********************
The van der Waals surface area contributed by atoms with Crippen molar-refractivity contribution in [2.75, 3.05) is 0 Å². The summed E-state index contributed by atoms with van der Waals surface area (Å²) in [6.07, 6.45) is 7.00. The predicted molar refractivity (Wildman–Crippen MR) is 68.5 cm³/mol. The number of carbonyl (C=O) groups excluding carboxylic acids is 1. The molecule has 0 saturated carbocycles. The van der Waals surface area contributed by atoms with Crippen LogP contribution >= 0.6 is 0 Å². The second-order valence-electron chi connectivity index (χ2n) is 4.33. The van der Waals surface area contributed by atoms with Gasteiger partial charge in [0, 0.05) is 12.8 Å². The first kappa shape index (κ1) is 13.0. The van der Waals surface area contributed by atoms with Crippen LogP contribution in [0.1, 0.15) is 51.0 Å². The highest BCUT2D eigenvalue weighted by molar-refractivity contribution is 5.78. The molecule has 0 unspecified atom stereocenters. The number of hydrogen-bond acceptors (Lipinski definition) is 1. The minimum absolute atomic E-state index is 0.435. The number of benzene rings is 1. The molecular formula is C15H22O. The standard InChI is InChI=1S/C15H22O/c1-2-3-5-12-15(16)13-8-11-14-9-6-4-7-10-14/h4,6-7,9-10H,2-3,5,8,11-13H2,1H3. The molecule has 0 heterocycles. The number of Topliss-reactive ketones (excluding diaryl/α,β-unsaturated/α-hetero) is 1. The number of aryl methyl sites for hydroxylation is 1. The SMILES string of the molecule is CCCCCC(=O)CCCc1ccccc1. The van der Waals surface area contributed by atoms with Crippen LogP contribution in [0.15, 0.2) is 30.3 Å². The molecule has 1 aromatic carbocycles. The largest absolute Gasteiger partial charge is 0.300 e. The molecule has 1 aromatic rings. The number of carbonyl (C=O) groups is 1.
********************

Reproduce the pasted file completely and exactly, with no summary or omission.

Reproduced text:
The van der Waals surface area contributed by atoms with Crippen molar-refractivity contribution in [2.75, 3.05) is 0 Å². The summed E-state index contributed by atoms with van der Waals surface area (Å²) in [6.07, 6.45) is 7.00. The predicted molar refractivity (Wildman–Crippen MR) is 68.5 cm³/mol. The number of carbonyl (C=O) groups excluding carboxylic acids is 1. The molecule has 0 saturated carbocycles. The van der Waals surface area contributed by atoms with Crippen LogP contribution >= 0.6 is 0 Å². The second-order valence-electron chi connectivity index (χ2n) is 4.33. The van der Waals surface area contributed by atoms with Gasteiger partial charge in [0, 0.05) is 12.8 Å². The first kappa shape index (κ1) is 13.0. The van der Waals surface area contributed by atoms with Crippen LogP contribution in [0.1, 0.15) is 51.0 Å². The highest BCUT2D eigenvalue weighted by molar-refractivity contribution is 5.78. The molecule has 0 unspecified atom stereocenters. The number of hydrogen-bond acceptors (Lipinski definition) is 1. The minimum absolute atomic E-state index is 0.435. The number of benzene rings is 1. The molecular formula is C15H22O. The standard InChI is InChI=1S/C15H22O/c1-2-3-5-12-15(16)13-8-11-14-9-6-4-7-10-14/h4,6-7,9-10H,2-3,5,8,11-13H2,1H3. The molecule has 0 heterocycles. The number of Topliss-reactive ketones (excluding diaryl/α,β-unsaturated/α-hetero) is 1. The number of aryl methyl sites for hydroxylation is 1. The SMILES string of the molecule is CCCCCC(=O)CCCc1ccccc1. The van der Waals surface area contributed by atoms with Crippen LogP contribution in [0.15, 0.2) is 30.3 Å². The molecule has 1 aromatic carbocycles. The largest absolute Gasteiger partial charge is 0.300 e. The molecule has 1 aromatic rings. The number of carbonyl (C=O) groups is 1.